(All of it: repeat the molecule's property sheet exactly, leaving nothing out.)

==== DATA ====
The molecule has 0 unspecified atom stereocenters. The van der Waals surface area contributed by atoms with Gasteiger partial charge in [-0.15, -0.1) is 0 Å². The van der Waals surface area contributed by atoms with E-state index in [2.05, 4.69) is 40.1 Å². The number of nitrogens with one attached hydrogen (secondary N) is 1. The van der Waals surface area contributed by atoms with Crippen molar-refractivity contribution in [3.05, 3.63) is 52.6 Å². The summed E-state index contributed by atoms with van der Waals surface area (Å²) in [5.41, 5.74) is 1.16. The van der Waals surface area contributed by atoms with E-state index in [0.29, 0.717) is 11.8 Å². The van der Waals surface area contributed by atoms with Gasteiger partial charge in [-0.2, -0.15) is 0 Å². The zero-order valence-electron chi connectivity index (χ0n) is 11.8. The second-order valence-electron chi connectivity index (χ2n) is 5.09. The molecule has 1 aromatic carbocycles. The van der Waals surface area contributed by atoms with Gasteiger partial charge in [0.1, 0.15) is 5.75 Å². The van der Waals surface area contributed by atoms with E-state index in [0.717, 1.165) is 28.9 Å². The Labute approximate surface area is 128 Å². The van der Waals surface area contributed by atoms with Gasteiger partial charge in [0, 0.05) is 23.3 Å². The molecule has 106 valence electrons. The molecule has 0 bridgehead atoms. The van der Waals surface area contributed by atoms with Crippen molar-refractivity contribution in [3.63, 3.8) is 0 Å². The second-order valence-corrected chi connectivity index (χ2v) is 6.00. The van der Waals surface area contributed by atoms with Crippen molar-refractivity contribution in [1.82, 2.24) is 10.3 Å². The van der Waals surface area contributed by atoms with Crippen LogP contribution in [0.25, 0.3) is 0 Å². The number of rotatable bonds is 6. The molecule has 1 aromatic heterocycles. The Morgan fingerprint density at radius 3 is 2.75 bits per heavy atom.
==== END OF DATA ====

The molecule has 0 unspecified atom stereocenters. The van der Waals surface area contributed by atoms with Gasteiger partial charge in [-0.15, -0.1) is 0 Å². The van der Waals surface area contributed by atoms with E-state index in [2.05, 4.69) is 40.1 Å². The number of nitrogens with one attached hydrogen (secondary N) is 1. The van der Waals surface area contributed by atoms with Crippen molar-refractivity contribution in [3.05, 3.63) is 52.6 Å². The summed E-state index contributed by atoms with van der Waals surface area (Å²) in [5.41, 5.74) is 1.16. The van der Waals surface area contributed by atoms with E-state index in [0.29, 0.717) is 11.8 Å². The van der Waals surface area contributed by atoms with Gasteiger partial charge in [-0.2, -0.15) is 0 Å². The zero-order valence-electron chi connectivity index (χ0n) is 11.8. The second-order valence-electron chi connectivity index (χ2n) is 5.09. The molecule has 1 aromatic carbocycles. The van der Waals surface area contributed by atoms with Gasteiger partial charge in [0.1, 0.15) is 5.75 Å². The van der Waals surface area contributed by atoms with E-state index in [0.717, 1.165) is 28.9 Å². The Labute approximate surface area is 128 Å². The van der Waals surface area contributed by atoms with Gasteiger partial charge in [0, 0.05) is 23.3 Å². The molecule has 106 valence electrons. The molecule has 0 bridgehead atoms. The van der Waals surface area contributed by atoms with Crippen molar-refractivity contribution in [3.63, 3.8) is 0 Å². The second-order valence-corrected chi connectivity index (χ2v) is 6.00. The van der Waals surface area contributed by atoms with Crippen molar-refractivity contribution in [1.82, 2.24) is 10.3 Å². The van der Waals surface area contributed by atoms with Crippen LogP contribution in [0.25, 0.3) is 0 Å². The number of rotatable bonds is 6. The molecule has 1 aromatic heterocycles. The Morgan fingerprint density at radius 3 is 2.75 bits per heavy atom.